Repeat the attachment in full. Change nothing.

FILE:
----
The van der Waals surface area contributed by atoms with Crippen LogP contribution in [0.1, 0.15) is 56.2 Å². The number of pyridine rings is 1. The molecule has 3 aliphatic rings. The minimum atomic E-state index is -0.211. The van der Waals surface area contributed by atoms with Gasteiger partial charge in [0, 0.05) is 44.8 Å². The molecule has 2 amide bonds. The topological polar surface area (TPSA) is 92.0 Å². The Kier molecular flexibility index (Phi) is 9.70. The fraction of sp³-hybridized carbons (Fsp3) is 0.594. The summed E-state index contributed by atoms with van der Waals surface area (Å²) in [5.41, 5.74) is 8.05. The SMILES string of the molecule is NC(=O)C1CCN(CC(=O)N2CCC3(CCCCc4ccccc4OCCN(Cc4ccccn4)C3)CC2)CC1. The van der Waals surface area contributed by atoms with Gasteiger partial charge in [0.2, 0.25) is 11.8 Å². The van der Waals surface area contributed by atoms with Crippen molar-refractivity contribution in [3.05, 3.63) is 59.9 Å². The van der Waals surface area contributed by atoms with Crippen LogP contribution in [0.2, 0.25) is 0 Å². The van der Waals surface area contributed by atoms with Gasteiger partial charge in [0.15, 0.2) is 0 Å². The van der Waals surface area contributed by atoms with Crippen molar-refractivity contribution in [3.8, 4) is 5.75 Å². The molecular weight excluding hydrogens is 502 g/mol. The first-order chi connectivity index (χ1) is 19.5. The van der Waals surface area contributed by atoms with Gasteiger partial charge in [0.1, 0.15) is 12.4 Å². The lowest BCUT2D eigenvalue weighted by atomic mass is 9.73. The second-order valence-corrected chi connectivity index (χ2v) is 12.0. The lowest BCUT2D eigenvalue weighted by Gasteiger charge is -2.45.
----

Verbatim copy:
The van der Waals surface area contributed by atoms with Crippen LogP contribution in [0.1, 0.15) is 56.2 Å². The number of pyridine rings is 1. The molecule has 3 aliphatic rings. The minimum atomic E-state index is -0.211. The van der Waals surface area contributed by atoms with Gasteiger partial charge in [0, 0.05) is 44.8 Å². The molecule has 2 amide bonds. The topological polar surface area (TPSA) is 92.0 Å². The Kier molecular flexibility index (Phi) is 9.70. The fraction of sp³-hybridized carbons (Fsp3) is 0.594. The summed E-state index contributed by atoms with van der Waals surface area (Å²) in [5.41, 5.74) is 8.05. The SMILES string of the molecule is NC(=O)C1CCN(CC(=O)N2CCC3(CCCCc4ccccc4OCCN(Cc4ccccn4)C3)CC2)CC1. The van der Waals surface area contributed by atoms with Gasteiger partial charge in [0.2, 0.25) is 11.8 Å². The van der Waals surface area contributed by atoms with Crippen molar-refractivity contribution in [3.05, 3.63) is 59.9 Å². The van der Waals surface area contributed by atoms with Crippen LogP contribution in [0.2, 0.25) is 0 Å². The van der Waals surface area contributed by atoms with Gasteiger partial charge in [0.15, 0.2) is 0 Å². The van der Waals surface area contributed by atoms with Crippen molar-refractivity contribution in [3.8, 4) is 5.75 Å². The molecular weight excluding hydrogens is 502 g/mol. The first-order chi connectivity index (χ1) is 19.5. The van der Waals surface area contributed by atoms with Gasteiger partial charge in [0.1, 0.15) is 12.4 Å². The lowest BCUT2D eigenvalue weighted by atomic mass is 9.73. The second-order valence-corrected chi connectivity index (χ2v) is 12.0. The lowest BCUT2D eigenvalue weighted by Gasteiger charge is -2.45.